Former deputy first minister Seamus Mallon has warned that a narrow vote in favour of Irish unity in any future border poll would only serve to increase division and could spark a return to violence.
Under the terms of the Belfast Agreement, the threshold for reunification in a border poll is a simple majority of 50% plus one.
But veteran SDLP figure Mr Mallon believes such an approach is flawed.
Writing in the Irish News yesterday, Mr Mallon – one of the key negotiators of the Belfast Agreement – said a united Ireland requires a majority on both sides of the political divide agreeing.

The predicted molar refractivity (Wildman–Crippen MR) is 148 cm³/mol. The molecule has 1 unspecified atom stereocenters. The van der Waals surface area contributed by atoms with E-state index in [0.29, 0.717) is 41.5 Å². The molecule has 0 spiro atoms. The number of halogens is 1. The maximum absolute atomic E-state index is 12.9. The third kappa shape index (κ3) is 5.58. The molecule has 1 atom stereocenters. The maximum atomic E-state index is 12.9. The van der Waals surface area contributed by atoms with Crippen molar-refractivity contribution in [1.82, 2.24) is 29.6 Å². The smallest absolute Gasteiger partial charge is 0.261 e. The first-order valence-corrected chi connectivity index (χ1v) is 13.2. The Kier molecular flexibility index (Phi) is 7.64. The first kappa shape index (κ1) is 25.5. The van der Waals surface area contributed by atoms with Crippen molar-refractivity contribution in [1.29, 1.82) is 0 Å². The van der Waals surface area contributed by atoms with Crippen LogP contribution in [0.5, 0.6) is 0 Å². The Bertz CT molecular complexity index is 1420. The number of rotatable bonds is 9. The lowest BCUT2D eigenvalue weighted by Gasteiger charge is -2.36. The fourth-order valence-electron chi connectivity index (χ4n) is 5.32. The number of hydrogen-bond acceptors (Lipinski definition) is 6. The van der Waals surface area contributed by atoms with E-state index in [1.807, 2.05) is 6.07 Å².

He said: “I have come increasingly to the view that the Good Friday Agreement metric of a bare ‘50%+1’ majority for unity in a border poll will not give us the kind of agreed and peaceful Ireland we seek.
“A premature border poll may deliver a narrow and completely unworkable majority for unity.”
The former politician said a “more inclusive and generous way to quantify consent” must be found.
He added: “This generosity could be shown by nationalists in two ways: firstly, by not pushing for unity until there is wider and deeper acceptance of it among the unionist community; and secondly, by a willingness to put forward some arrangement more congenial.”
Legislation states that the secretary of state has to call a vote if it appears likely there would be a majority in support of reunification.
Karen Bradley has previously said she does not believe such conditions have been met.